yod wrote:Assuming that your definition of success is to have a major hit on radio that pays big royalties, all you need is a modicum of talent and a great producer (which will take $$$) and then a distribution deal on one of few major distributors. That's the fast track.
Or, you could work it from the bottom up with lots of gigging, producing your own music, writing your own songs, putting a band together, booking the shows, marketing, promotion, etc...
If you have the goods and are willing to work hard, then you will eventually be noticed. There aren't really that many talented people who are willing to work consistently at the craft.
My definition of success is paying the bills and feeding the kids. It doesn't take a record company to do that, but you'd better know a lot of venues to play and be ready for lots of traveling. If you can find 3 gigs a year in 17 different markets (cities or population centers) then you can play every weekend. Or find one in 52 cities. Not that hard if you really work at it, but it will take a couple of years to build a network that pays enough to survive.
Hey YOD, I agree... It sounds like you nailed down a reliable path of success, in a way that meets your needs... (Very pragmatic method, to be sure)
I thinks the days of super stardom (for having brilliance and loads of talent) is pretty much over. In fact, the Labels and promoters all realize that they can't wait around for the next "Elvis" to appear, (other wise they starve to death).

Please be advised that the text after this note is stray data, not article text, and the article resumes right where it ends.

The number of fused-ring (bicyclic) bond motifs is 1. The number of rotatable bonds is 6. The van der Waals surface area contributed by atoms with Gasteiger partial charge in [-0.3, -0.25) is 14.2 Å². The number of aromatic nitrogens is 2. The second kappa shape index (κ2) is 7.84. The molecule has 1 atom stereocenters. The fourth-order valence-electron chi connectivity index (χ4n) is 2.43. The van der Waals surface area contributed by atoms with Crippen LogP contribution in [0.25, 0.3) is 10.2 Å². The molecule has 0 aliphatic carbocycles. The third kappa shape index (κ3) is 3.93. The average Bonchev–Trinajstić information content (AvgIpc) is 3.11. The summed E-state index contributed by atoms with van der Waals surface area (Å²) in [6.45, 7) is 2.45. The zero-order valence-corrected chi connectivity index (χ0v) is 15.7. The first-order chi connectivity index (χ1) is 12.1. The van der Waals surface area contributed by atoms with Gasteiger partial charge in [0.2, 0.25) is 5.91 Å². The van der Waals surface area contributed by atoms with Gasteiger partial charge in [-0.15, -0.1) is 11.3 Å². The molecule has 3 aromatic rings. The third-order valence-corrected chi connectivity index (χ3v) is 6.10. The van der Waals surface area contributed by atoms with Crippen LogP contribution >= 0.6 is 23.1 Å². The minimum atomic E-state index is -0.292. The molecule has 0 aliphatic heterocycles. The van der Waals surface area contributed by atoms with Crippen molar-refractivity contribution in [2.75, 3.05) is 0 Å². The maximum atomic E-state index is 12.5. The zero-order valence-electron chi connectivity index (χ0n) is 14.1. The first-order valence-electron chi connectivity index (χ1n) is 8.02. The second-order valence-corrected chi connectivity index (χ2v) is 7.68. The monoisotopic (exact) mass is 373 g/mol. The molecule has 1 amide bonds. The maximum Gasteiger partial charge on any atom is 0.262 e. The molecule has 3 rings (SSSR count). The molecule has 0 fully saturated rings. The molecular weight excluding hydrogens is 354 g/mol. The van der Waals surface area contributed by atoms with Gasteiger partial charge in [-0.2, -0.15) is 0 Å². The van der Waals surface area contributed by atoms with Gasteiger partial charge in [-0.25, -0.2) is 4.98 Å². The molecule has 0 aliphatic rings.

The world was gifted at one time with genius/inspirational artists, and the world knew how to nurture and cultivate those artists. I have to believe now, that the real music industry actually died years ago and got replaced with the Loops and Samples industry.
Young Musicians today, wonder why they aren't making the big time, after working so hard on their loops and samples. They don't seem to realize that there are literally millions of people out there trying to accomplish the same glory with their own loops and samples.
It was never that way with the real songwriters. Now 'everybody and their mother is a song writer"... The craft is totally lost on most of them. But the labels and promoters push them through the grinder anyway, cause they will go broke otherwise. Either way, they clog up the system and are killing the prospects for any remaining real talents to emerge.
There is a parallel that can be drawn between musical stardom and the US presidency... Both roles are avoided today by the genuinely skilled and brilliant players... Both realize that the pain levied on them in those roles, now outweighs the benefits. The common spectators are so demanding, that one would have to be born as a circus freak , with mad skills to rival a mutant to pull of anything close to a successful page in history. Those rare and gifted individuals choose instead, to take refuge in the safety of some banal niche ...where they are actually better off for it.
Super-stardom has got to be the most daunting aspiration of the 21st century.